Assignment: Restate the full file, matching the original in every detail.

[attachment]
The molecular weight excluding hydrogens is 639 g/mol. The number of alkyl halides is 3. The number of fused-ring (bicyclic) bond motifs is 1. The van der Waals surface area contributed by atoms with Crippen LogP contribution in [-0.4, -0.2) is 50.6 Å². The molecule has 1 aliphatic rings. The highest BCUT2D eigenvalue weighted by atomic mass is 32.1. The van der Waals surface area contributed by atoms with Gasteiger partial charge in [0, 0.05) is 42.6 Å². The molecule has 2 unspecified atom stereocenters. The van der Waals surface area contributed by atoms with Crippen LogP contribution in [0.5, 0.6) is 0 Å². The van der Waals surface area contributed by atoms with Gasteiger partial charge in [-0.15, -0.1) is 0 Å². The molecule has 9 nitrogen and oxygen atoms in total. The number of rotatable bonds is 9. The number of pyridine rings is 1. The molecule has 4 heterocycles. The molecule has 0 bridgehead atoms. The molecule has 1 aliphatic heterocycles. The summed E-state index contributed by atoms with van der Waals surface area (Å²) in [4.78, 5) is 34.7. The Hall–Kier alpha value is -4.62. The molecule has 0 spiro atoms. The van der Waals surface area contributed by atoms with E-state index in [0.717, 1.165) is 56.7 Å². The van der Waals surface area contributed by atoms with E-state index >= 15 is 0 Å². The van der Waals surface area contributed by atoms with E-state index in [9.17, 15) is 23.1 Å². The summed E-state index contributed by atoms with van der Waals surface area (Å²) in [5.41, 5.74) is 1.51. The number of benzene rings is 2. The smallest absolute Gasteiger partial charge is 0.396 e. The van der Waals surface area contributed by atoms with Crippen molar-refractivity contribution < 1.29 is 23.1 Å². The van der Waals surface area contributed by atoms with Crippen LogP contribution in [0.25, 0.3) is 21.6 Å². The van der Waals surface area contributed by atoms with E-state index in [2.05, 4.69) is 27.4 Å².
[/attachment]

The molecular weight excluding hydrogens is 639 g/mol. The number of alkyl halides is 3. The number of fused-ring (bicyclic) bond motifs is 1. The van der Waals surface area contributed by atoms with Crippen LogP contribution in [-0.4, -0.2) is 50.6 Å². The molecule has 1 aliphatic rings. The highest BCUT2D eigenvalue weighted by atomic mass is 32.1. The van der Waals surface area contributed by atoms with Gasteiger partial charge in [0, 0.05) is 42.6 Å². The molecule has 2 unspecified atom stereocenters. The van der Waals surface area contributed by atoms with Crippen LogP contribution in [0.5, 0.6) is 0 Å². The van der Waals surface area contributed by atoms with Gasteiger partial charge in [-0.15, -0.1) is 0 Å². The molecule has 9 nitrogen and oxygen atoms in total. The number of rotatable bonds is 9. The number of pyridine rings is 1. The molecule has 4 heterocycles. The molecule has 0 bridgehead atoms. The molecule has 1 aliphatic heterocycles. The summed E-state index contributed by atoms with van der Waals surface area (Å²) in [4.78, 5) is 34.7. The Hall–Kier alpha value is -4.62. The molecule has 0 spiro atoms. The van der Waals surface area contributed by atoms with E-state index in [0.717, 1.165) is 56.7 Å². The van der Waals surface area contributed by atoms with E-state index >= 15 is 0 Å². The van der Waals surface area contributed by atoms with E-state index in [9.17, 15) is 23.1 Å². The summed E-state index contributed by atoms with van der Waals surface area (Å²) in [5.41, 5.74) is 1.51. The number of benzene rings is 2. The smallest absolute Gasteiger partial charge is 0.396 e. The van der Waals surface area contributed by atoms with Crippen molar-refractivity contribution < 1.29 is 23.1 Å². The van der Waals surface area contributed by atoms with Crippen LogP contribution in [0.25, 0.3) is 21.6 Å². The van der Waals surface area contributed by atoms with E-state index in [2.05, 4.69) is 27.4 Å².